Scientists aren’t entirely sure why, but they suspect it has to do with the complex underlying physics of how water vapor molecules are slowly incorporated into the growing ice crystal — what Descartes termed the “ordinary order of Nature.” There’s still a lot of mystery in that ordinariness.

That’s why NASA launched the Global Snowflake Network a few years ago, a massive project that aims to involve the general public to  “collect and classify” falling snowflakes. The data is being compiled into a massive database, along with satellite images, that will help climatologists and others who study climate-related phenomena gain a better understanding of wintry meteorology as they track various snowstorms around the globe. Participating students, teachers, and other interested parties now have the chance to take part in real science, and learn more about how climate, temperature and other atmospheric features combine to produce weather phenomena.

So next time snow falls in your area this winter, take a few moments from building snowmen and lobbing snowy missiles at the annoying kid down the street, and look more closely at each individual flake. You might even consider signing up with the GSN, thereby recording your observations for scientific posterity.

NOTE: This post adapted from an older post in the archives.

Jennifer Ouellette About the Author: Jennifer Ouellette is a science writer who loves to indulge her inner geek by finding quirky connections between physics, popular culture, and the world at large. Follow on Twitter @JenLucPiquant.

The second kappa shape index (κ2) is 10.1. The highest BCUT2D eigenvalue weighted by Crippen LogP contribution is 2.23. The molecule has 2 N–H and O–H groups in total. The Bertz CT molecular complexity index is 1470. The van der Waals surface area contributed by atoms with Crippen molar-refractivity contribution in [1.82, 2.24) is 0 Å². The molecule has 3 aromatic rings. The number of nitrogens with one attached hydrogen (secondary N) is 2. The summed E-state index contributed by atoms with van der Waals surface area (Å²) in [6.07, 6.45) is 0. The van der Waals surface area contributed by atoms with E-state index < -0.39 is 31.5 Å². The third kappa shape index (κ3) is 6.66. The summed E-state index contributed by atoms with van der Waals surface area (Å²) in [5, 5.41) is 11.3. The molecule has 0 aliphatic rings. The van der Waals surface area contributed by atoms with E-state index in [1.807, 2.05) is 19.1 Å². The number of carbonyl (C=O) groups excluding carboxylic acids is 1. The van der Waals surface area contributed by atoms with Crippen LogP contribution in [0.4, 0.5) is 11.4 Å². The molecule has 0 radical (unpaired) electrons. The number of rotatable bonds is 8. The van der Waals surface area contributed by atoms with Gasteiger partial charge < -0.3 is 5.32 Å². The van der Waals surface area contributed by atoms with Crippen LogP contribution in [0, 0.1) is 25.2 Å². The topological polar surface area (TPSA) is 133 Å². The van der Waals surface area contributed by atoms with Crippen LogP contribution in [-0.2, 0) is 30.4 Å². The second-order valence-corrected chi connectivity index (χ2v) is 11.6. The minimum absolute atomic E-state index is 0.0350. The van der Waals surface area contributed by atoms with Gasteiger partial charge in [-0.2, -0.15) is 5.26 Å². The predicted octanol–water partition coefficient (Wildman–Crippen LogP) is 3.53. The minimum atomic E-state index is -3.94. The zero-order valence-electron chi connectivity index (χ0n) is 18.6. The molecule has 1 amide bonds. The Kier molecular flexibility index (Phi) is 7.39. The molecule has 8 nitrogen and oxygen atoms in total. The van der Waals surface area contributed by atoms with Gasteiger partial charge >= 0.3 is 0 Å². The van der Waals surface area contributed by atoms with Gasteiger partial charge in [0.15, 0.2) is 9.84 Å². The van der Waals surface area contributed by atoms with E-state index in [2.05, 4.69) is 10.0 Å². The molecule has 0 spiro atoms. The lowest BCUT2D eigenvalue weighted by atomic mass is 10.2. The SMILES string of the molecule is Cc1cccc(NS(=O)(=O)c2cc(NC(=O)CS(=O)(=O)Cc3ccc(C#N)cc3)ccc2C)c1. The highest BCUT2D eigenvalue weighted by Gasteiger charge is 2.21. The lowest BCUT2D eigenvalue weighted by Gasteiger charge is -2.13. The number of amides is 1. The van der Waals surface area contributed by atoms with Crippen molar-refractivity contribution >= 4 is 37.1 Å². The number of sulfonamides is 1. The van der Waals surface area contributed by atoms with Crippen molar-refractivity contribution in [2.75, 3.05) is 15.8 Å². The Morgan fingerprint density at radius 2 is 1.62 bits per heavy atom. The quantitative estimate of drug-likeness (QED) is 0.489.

The views expressed are those of the author and are not necessarily those of Scientific American.





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  1. 1. tttabata 1:58 am 12/28/2011

    I don’t think Nakaya was a nuclear physicist. Before starting the study of snow crystals in 1932, he studied electric sparks and X rays of long wave lengths.

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  2. 2. scilo 1:04 am 01/2/2012

    Since there is an order to nature, what are the chances that the dimensional realities of an atom might align with the snowflake?
    Could atomic snowballs be what we call material? Of course they don’t melt easily, but the formative principles might be the same, or similar.
    Consider h2o is not the only snow. How do methane flakes, etc, form?

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  3. 3. hybrid 3:52 pm 01/24/2012

    Dear Ms. Omelet as bad egg Craig frying your name, called you, —- would you consider a new project?
    How about “Dynamic Space”? Check your Facebook for more details. I have named it “The Dynamic Ether” but in essence it is talking about non Einstein space, and does not bend space or time to curve light. It takes a logical whack at gravity as we know it, upsetting a few apple carts in the process. After all you don’t have to believe everything from the fringe just because you report on it with your customary skill, and I don’t believe it would be grounds for divorce from any shocked scientist.

    .